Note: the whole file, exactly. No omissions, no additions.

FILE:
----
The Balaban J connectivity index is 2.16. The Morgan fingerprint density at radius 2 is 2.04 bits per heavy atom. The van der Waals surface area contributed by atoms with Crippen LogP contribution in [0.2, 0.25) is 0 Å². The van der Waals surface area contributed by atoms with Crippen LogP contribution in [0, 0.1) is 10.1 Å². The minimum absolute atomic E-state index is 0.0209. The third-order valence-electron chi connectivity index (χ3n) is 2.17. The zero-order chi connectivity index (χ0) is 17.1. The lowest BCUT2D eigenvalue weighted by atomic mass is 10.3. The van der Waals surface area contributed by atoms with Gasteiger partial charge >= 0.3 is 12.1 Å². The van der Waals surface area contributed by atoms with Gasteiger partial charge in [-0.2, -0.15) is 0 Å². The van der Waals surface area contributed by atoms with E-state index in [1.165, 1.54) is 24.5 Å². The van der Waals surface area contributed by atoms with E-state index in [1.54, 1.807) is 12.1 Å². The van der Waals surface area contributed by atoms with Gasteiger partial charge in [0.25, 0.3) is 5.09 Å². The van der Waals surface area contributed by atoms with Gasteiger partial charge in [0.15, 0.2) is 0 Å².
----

The Balaban J connectivity index is 2.16. The Morgan fingerprint density at radius 2 is 2.04 bits per heavy atom. The van der Waals surface area contributed by atoms with Crippen LogP contribution in [0.2, 0.25) is 0 Å². The van der Waals surface area contributed by atoms with Crippen LogP contribution in [0, 0.1) is 10.1 Å². The minimum absolute atomic E-state index is 0.0209. The third-order valence-electron chi connectivity index (χ3n) is 2.17. The zero-order chi connectivity index (χ0) is 17.1. The lowest BCUT2D eigenvalue weighted by atomic mass is 10.3. The van der Waals surface area contributed by atoms with Gasteiger partial charge >= 0.3 is 12.1 Å². The van der Waals surface area contributed by atoms with Gasteiger partial charge in [-0.2, -0.15) is 0 Å². The van der Waals surface area contributed by atoms with E-state index in [1.165, 1.54) is 24.5 Å². The van der Waals surface area contributed by atoms with E-state index in [1.54, 1.807) is 12.1 Å². The van der Waals surface area contributed by atoms with Gasteiger partial charge in [0.25, 0.3) is 5.09 Å². The van der Waals surface area contributed by atoms with Gasteiger partial charge in [0.15, 0.2) is 0 Å².